Glorang, a Seoul-based edtech startup that offers after-school classes and extracurricular activities via online for students between the ages of 3 and 18, said Friday it has raised a $10 million Series A funding co-led by Korea Investment Partners and Murex Partners, along with Japan’s PKSHA Capital.
The new funding, which brings its total raised to $18 million, values Glorang at around $40 million, Glorang CEO and founder Taeil Hwang told TechCrunch.
The startup has aspirations to become the Outschool of Asia. Hwang said that its business model is similar to Outschool, the San Francisco-based after-school marketplace for children. Glorang will use the Series A to expand its service to Japan and Malaysia by the fourth quarter of this year, and Taiwan, Thailand and Vietnam in the following years, Hwang said. It also plans to increase its headcount.
“The education market in the English-speaking and North American regions is undoubtedly large, but we [at Glorang] understand that each country’s local D2C education market in Asia can be just as substantial,” Hwang said.
The coronavirus pandemic has forced students in many parts of the globe to become online learners; the education technology industry has experienced a sudden surge and demand globally due to the pandemic. The Asia Pacific is one of the fastest-growing regions in the adoption of edtech, increasing to $64.5 billion in 2027, from $17.6 billion in 2019.
Glorang was founded in 2017 by Hwang, who started this company with an AI-powered platform helping students match with study abroad programs. Before the COVID-19 pandemic, Glorang pivoted its main business, the online class platform, and launched Gguge in 2020, Hwang said. The company claims Gguge has more than 100,000 users in South Korea.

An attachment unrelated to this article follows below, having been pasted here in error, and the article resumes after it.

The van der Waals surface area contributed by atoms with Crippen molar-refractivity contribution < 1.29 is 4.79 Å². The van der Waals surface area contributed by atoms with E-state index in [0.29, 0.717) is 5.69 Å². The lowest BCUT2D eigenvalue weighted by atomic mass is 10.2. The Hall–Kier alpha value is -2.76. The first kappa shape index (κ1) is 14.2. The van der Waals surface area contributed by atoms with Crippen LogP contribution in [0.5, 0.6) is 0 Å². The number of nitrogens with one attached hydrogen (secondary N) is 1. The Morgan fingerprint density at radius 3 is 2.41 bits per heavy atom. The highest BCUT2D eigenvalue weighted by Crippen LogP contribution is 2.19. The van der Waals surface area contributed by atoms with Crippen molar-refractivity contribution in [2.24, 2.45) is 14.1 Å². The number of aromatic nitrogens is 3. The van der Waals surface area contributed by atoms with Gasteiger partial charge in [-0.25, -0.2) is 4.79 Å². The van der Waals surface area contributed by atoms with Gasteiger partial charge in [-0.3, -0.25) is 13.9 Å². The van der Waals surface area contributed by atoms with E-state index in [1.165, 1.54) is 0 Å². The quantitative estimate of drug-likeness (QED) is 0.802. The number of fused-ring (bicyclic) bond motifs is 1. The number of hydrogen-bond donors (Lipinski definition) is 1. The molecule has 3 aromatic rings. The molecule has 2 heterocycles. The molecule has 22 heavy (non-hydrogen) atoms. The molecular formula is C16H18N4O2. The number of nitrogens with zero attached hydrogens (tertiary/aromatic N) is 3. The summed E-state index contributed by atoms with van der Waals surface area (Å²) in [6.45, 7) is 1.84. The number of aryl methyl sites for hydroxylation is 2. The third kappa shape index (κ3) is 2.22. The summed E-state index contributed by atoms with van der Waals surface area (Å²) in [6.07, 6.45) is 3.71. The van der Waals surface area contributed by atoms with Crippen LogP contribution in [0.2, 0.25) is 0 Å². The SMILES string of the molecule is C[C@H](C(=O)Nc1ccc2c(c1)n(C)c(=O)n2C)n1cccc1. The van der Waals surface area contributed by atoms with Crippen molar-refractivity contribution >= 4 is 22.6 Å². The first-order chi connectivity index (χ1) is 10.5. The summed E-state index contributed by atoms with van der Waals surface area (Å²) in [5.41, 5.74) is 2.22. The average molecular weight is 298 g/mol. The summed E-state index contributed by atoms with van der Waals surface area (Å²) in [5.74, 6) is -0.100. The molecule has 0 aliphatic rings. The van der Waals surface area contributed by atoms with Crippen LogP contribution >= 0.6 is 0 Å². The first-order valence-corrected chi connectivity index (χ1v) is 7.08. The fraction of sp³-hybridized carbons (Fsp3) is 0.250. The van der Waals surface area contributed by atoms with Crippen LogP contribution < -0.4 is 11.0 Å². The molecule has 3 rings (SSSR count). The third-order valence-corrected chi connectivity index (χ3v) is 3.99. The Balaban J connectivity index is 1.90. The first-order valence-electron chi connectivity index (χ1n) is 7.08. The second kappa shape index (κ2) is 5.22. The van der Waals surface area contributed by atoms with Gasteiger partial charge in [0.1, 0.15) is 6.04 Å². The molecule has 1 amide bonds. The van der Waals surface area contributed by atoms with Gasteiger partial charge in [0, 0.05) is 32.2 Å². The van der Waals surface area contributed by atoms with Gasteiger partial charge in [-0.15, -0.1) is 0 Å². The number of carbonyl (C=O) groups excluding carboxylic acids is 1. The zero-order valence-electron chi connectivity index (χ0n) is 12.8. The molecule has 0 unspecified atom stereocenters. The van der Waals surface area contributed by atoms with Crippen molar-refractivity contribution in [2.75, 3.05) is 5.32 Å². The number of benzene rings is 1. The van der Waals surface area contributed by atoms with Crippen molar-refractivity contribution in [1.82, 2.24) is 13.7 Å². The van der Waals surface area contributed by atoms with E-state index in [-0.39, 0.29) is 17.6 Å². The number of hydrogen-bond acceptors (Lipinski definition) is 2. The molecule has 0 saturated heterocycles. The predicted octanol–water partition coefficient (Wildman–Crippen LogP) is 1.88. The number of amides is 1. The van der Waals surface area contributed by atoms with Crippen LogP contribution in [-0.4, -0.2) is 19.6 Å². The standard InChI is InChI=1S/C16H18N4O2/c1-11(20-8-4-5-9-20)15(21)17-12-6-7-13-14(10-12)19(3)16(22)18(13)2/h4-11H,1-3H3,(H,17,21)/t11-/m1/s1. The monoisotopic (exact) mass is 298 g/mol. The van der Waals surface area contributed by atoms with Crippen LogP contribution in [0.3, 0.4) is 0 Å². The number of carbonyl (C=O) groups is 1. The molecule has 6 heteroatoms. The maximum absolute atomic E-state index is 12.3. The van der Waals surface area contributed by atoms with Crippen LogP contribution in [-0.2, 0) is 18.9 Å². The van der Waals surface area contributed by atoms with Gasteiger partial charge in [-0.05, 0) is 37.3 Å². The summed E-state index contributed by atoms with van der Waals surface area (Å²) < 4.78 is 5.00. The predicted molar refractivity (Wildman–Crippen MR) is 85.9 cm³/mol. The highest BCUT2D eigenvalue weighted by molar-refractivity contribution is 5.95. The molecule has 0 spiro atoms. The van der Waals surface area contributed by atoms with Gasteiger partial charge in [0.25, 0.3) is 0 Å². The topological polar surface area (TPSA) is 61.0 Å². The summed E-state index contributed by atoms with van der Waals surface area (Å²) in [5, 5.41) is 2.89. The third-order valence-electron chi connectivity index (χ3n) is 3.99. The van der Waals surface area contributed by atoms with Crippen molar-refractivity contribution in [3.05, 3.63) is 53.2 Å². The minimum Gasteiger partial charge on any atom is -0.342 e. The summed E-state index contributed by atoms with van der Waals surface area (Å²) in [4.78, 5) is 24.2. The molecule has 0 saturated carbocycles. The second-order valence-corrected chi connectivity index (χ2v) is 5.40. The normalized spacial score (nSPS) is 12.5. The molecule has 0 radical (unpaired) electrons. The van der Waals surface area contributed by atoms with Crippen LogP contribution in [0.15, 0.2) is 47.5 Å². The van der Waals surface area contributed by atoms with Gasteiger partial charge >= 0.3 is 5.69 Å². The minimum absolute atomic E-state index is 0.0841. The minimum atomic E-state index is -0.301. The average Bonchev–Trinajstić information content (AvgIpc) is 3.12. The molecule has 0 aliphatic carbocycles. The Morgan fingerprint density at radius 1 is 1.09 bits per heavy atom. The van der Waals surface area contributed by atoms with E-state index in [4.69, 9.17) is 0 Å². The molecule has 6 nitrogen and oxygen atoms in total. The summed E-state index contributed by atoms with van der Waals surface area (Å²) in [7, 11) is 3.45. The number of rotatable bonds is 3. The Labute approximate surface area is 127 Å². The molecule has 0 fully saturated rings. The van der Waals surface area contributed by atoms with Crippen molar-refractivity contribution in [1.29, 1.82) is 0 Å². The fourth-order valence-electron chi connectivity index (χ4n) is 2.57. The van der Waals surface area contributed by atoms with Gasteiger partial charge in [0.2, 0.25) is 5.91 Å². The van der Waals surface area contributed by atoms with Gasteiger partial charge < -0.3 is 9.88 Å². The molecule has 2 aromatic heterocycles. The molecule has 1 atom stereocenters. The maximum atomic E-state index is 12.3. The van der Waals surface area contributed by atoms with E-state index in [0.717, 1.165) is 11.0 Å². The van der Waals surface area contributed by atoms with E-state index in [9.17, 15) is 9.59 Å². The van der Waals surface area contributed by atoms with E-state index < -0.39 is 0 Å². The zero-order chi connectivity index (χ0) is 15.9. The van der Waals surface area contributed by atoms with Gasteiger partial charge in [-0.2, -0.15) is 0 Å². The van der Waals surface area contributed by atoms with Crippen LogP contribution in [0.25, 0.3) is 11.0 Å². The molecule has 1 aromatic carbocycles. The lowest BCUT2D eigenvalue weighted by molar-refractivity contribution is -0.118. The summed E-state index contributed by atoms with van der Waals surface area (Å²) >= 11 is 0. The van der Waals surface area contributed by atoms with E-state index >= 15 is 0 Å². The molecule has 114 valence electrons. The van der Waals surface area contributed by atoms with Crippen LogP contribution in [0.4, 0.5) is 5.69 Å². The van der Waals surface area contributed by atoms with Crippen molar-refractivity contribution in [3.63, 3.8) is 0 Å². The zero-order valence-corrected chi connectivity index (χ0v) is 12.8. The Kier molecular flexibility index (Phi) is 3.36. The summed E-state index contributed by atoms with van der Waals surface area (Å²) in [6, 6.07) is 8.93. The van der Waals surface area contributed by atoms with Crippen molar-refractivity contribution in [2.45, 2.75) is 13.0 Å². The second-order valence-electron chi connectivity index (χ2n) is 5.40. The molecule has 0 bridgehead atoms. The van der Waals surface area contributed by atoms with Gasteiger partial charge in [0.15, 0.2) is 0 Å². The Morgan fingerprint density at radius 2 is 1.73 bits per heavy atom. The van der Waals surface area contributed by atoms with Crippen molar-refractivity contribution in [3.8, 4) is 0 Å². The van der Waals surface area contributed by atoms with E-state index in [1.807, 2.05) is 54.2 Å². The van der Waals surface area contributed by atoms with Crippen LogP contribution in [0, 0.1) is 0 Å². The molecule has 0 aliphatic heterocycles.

What sets Gguge apart from its peers is providing education services in local languages, Hwang said, adding that it currently offers Korean but will add the Japanese language soon.
Gguge offers a selection of more than 5,000 online classes via Zoom. Instructors help students engage with active learning methods, ranging from reading newspapers through solving puzzles to incorporating Minecraft and Pokémon games into the classes.
“As a team that understands both the local culture and strategies in Asia, we are confident that our platform will have a strong standing in Asia’s ever-growing D2C education market,” Hwang said.
Students can take a one-day class or subscription-based semester classes via Gguge. The company has a team of 35 in Korea.